Reports are organized chronologically and indexed below by Month/Year (Publication Volume:Number), and include a one-line summary. Click on the index link or scroll down to read the reports.

00/1974 (Ref 1984) No activity as of 1974

03/1993 (BGVN 24:03) Eruption NW of Tongatapu builds temporary island in January




Bulletin Reports

All information contained in these reports is preliminary and subject to change.


00/1974 (Ref 1984) No activity as of 1974

Admiralty sailing directions (Hydrographer of the Royal Navy, 1984) reported volcanic activity at 20.85°S, 175.55°W in 1970, the site of 1911 and 1923 activity, but noted that in 1974 the volcano was dormant. This entry suggests that the Navy received a report of activity from a passing ship.

Reference. Hydrographer of the Royal Navy, 1984, West approaches - off-lying danger: Pacific Islands Pilot, v. II, British Admiralty Bureau, London, UK, p. 330.

Information Contacts:

03/1993 (BGVN 24:03) Eruption NW of Tongatapu builds temporary island in January

This volcanic center in the Tonga Islands, 35 km NW of Tongatapu (figure 1) and S of Falcon Island, forms part of the Tofua Volcanic Arc (TVA). The following report was compiled from various sources, as well as a submission from Paul Taylor based in part on information obtained from Tongan colleagues.

Figure 1. Location map of the southern part of the central region of the Tonga Platform and Tofua Volcanic Arc showing the site of the January 1999 volcanic activity in Tonga. Note the NNE-SSW trending trough-like feature that separates the volcanic arc and the Tonga Platform in this region, which may be a southerly extension of the Tofua Trough. Falcon Island is north of the January 1999 eruption site; the structure SSE of Falcon Island contains the islands of Hunga Ha'apai and Hunga Tonga, and was the site of submarine eruptions in 1912, 1937, and 1988. Bathymetric contours are at intervals of 500 m. Courtesy of Paul Taylor.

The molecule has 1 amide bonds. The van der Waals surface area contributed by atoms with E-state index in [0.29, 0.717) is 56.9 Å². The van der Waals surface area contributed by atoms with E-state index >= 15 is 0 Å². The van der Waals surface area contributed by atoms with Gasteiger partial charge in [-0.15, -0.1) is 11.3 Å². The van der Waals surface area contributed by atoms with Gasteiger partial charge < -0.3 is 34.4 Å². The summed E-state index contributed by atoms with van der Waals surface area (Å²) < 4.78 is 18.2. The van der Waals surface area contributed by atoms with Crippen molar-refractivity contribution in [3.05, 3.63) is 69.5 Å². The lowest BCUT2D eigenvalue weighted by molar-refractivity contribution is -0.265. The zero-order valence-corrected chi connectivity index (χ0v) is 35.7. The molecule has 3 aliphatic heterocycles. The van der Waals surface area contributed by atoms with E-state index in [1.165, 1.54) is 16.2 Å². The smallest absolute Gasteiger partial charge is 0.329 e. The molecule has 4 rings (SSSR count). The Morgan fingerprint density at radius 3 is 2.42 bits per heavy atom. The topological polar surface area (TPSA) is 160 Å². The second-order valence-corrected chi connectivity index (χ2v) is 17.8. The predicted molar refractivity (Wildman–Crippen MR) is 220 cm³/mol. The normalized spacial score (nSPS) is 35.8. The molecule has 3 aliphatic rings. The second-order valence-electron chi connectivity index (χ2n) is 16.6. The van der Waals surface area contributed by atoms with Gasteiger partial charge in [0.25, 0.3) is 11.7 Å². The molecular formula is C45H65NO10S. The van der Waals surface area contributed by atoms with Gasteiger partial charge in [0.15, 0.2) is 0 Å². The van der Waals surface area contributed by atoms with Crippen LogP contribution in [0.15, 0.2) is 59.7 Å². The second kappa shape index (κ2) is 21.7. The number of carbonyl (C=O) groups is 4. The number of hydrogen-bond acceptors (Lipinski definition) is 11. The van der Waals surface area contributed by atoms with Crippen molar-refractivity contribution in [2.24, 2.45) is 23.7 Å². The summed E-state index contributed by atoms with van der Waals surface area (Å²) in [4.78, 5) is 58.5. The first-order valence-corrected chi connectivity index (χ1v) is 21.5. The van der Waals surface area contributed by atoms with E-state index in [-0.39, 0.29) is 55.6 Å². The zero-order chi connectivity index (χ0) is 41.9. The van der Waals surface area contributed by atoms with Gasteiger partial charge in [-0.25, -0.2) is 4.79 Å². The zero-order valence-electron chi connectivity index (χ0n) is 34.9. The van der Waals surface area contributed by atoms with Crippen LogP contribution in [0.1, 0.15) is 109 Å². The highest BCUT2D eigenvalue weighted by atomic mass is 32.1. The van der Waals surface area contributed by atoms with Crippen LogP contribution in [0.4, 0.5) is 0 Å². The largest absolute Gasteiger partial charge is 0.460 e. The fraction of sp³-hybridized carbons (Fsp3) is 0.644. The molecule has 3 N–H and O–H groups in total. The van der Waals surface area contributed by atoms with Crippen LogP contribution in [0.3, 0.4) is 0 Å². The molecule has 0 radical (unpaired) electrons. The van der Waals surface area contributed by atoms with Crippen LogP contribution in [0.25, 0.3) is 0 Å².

The Tonga Chronicle noted that the activity was first reported to Tonga Defense Services on 8 January by Carl Riechelmann, who had seen a plume coming from the site. On 12 January 1999 the Tonga Defence Services flew a photographic mission to record the reported appearance of a new island. Shortly after departing Tongatapu's Fua'amoto Airport in a Twin Beech equipped for surveillance operations, the crew sighted billowing white plumes from the volcano. The aircraft approached cautiously at 300 m altitude, made one circuit, then descended to 150 m for closer observation. The plane circled for almost an hour while a series of still photographs, as well as a video, were taken. During this time the crew noted that the island appeared to exhibit a pattern of rising, then receding. The island was estimated to be roughly 200-300 m long and 30-40 m wide. The crew also saw lava in a small vent that appeared to be located within a 100-m cone. The island was located at 20° 51.55'S, 175° 32.47'W (20.86°S, 175.54°W). Photographs and a report of their observations were posted on the website of Tonga Cable and Wireless.

Submarine activity continued on 14 January, with turbulent water present around a 40 x 300 m shoal, but no island was observed. Reports described a vent producing an ash-and-steam column and ejecting lava fragments, and floating pumice near the eruption site.

A precautionary Notice to Airmen (NOTAM) was issued to aviators on 14 January by the Nadi Aviation Control Center declaring an area within 5.5 km of the eruption site a danger area. Pilots were requested to report any signs of volcanic activity. Tongan officials also issued a warning to shipping transiting the area.

On 15 January a survey team, including two geologists from the Ministry of Land, Survey, and Natural Resources, inspected the island from the deck of the VOEA Savea, according to a report in the Tonga Chronicle. At that time the island had disappeared beneath the ocean surface, but the site was still emitting smoke and fumes. Because of possible danger, boats were warned to stay away.